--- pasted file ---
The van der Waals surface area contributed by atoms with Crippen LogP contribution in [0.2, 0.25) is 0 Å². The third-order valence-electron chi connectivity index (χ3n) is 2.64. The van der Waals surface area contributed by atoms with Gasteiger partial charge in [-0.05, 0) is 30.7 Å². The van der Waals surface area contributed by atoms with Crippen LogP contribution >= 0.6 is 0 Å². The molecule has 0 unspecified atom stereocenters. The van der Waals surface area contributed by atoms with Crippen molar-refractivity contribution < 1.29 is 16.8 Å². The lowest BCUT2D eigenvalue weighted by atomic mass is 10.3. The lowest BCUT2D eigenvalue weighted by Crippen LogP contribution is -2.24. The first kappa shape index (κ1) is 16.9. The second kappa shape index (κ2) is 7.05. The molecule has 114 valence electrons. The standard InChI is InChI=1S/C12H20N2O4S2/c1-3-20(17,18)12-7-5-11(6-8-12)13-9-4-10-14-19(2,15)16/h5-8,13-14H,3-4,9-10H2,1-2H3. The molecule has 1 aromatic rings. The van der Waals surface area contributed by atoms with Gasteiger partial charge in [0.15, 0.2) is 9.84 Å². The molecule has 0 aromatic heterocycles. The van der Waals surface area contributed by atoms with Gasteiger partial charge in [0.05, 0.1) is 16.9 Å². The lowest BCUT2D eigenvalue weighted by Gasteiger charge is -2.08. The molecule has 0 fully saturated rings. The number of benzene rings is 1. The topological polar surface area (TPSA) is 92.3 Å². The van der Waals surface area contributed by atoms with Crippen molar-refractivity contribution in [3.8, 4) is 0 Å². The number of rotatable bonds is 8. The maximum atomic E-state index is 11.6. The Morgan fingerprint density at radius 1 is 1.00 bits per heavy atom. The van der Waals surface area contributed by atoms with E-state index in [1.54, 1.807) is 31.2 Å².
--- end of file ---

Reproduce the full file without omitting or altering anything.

The van der Waals surface area contributed by atoms with Crippen LogP contribution in [0.2, 0.25) is 0 Å². The third-order valence-electron chi connectivity index (χ3n) is 2.64. The van der Waals surface area contributed by atoms with Gasteiger partial charge in [-0.05, 0) is 30.7 Å². The van der Waals surface area contributed by atoms with Crippen LogP contribution >= 0.6 is 0 Å². The molecule has 0 unspecified atom stereocenters. The van der Waals surface area contributed by atoms with Crippen molar-refractivity contribution < 1.29 is 16.8 Å². The lowest BCUT2D eigenvalue weighted by atomic mass is 10.3. The lowest BCUT2D eigenvalue weighted by Crippen LogP contribution is -2.24. The first kappa shape index (κ1) is 16.9. The second kappa shape index (κ2) is 7.05. The molecule has 114 valence electrons. The standard InChI is InChI=1S/C12H20N2O4S2/c1-3-20(17,18)12-7-5-11(6-8-12)13-9-4-10-14-19(2,15)16/h5-8,13-14H,3-4,9-10H2,1-2H3. The molecule has 1 aromatic rings. The van der Waals surface area contributed by atoms with Gasteiger partial charge in [0.15, 0.2) is 9.84 Å². The molecule has 0 aromatic heterocycles. The van der Waals surface area contributed by atoms with Gasteiger partial charge in [0.05, 0.1) is 16.9 Å². The lowest BCUT2D eigenvalue weighted by Gasteiger charge is -2.08. The molecule has 0 fully saturated rings. The number of benzene rings is 1. The topological polar surface area (TPSA) is 92.3 Å². The van der Waals surface area contributed by atoms with Crippen molar-refractivity contribution in [3.8, 4) is 0 Å². The number of rotatable bonds is 8. The maximum atomic E-state index is 11.6. The Morgan fingerprint density at radius 1 is 1.00 bits per heavy atom. The van der Waals surface area contributed by atoms with E-state index in [1.54, 1.807) is 31.2 Å².